Our first stop in Kerala was a small fishing town called Fort Kochi. The town itself is beautiful; it shares a likeness to many coastal towns we've visited before with its boutique back alleys, friendly locals and artistic nature. But of course bearing that unmistakable wonderfully wild Indian culture and tradition. Going back to our Bollywood experience, a couple of guys we spent the day with who had just travelled from the south were raving about a traditional dance performance unique to Fort Kochi called 'Kathakali'. They had told us it was a strange but unmissable tradition, so along with a friend from our hostel we decided to give it a go. The performance was down as starting at 6pm but we were invited to arrive from 5pm to watch the actors apply their stage make-up; this in itself was quite something. The paints were made before our eyes from 100% natural ingredients, first a powder made from grating colourful stones then mixed with with coconut oil (it really can be used for anything mum!). The application took over an hour, in which time the four men had totally transformed themselves into a decoratively intricate version of the good, the bad and the ugly; they looked spectacular! After a brief translation lesson the official performance began. The actors performed the entire story using only the movement of their facial muscles accompanied by emotive percussion; it was absolutely hilarious. The entire room was transfixed on the performance, at times in deadly silence, whilst we sat at the back trying to hold back our childish giggles for the most part of the show. Maybe it was just the audience we were part of that night but we somehow seemed to be the only one to see (or seek out) the humour in the show. I guess I would liken it to pantomime - which is making me think now it's more likely we were the only English in the room. Nonetheless, unmistakably a timeless tradition in the small town of Fort Kochi I would recommend the show highly - however you choose to enjoy it.
Indian cooking is less complicated than we thought
We spotted the ad on a local notice board: "Indian home-cooking class" and after a brief Whatsapp conversation found ourselves wearing pink frilly pinnies in a lovely local lady's kitchen. We learnt how to make three dishes, in what she described as a traditional home-cooking style for families. It was the simplicity that shocked us, being the 'chuck it all in and hope for the best' types we couldn't believe how few spices and how little of each is needed to create such complex flavours. The biggest shock was how quickly she made a thick and tasty sauce using only whole fresh tomatoes, salt and cumin seeds (I would normally spend half an hour desperately stirring corn flour into a can of chopped tomatoes). And finally the order of techniques was mostly the opposite of what we know, for example frying raw potatoes before boiling them.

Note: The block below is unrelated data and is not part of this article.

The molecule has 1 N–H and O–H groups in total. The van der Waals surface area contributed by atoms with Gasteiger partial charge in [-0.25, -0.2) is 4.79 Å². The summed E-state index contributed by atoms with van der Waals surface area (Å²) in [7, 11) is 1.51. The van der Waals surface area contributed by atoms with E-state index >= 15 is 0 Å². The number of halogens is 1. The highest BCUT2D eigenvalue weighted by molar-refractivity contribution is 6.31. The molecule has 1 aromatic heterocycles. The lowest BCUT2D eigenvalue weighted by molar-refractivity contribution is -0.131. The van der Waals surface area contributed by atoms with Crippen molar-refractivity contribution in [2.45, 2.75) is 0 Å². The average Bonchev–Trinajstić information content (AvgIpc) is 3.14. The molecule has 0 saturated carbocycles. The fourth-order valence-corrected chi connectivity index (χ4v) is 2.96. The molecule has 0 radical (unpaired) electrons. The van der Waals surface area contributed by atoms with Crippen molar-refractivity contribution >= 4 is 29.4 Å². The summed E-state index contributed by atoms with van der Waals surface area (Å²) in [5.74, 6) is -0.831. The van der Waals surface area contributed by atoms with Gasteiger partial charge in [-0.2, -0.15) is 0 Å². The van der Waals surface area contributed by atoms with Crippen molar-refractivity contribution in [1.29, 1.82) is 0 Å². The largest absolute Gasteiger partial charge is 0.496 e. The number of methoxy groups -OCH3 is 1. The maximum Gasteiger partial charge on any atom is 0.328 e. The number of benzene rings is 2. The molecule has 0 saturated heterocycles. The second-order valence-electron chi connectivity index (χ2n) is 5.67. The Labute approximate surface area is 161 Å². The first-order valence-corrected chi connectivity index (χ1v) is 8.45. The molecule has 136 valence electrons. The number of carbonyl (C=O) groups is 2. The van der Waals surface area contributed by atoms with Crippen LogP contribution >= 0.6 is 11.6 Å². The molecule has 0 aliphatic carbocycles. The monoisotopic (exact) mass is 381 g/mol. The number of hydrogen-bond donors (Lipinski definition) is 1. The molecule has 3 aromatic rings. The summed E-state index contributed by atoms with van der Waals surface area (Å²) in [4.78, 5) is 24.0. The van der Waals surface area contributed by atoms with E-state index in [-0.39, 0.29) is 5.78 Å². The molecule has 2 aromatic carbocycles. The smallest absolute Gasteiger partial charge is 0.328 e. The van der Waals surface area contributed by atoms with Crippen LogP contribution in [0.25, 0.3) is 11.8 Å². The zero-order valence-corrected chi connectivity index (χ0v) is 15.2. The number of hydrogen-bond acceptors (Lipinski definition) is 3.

At the end of the lesson we were invited to enjoy the dishes at her dining table, as you can imagine they were mouth watering (we had mainly stood by and watched the magic unfold)! What really touched me at the end was our teachers shy request for her children to have some of the resulting food, of course we gladly agreed but it was a small reminder of how precious food must be for this amazing woman and her family. Her children had been so patient during the two hours we had no idea they were even in the house. We both agreed what an amazing insight the experience had been both into Indian cooking and into an example of a south Indian family home.
A day spent on the bus is a day well spent
On our mammoth journey to Goa we stopped in a town called Kannur in North Kerala for a few nights. Aside from beautiful beaches there wasn't a lot we would say for the town centre, apart from the local buses. They, are, spectacular. If you're looking for a first bus / magic bus / megabus experience to compare this to then stop now. These buses are lit up, leopard print, dance beat, glitter covered sass on wheels. In a conservative country like India these buses are sex. I don't know why so much time and effort has gone into the creation of this particular towns' bus service, but at 25p for a 30 minute journey down to the coast we couldn't get enough. Although, the funniest thing about them is the locals still sit there in silence scowling out the window just like we would on a grey Monday morning commute to work. It seems however fancy, a bus ride will always be a bus ride.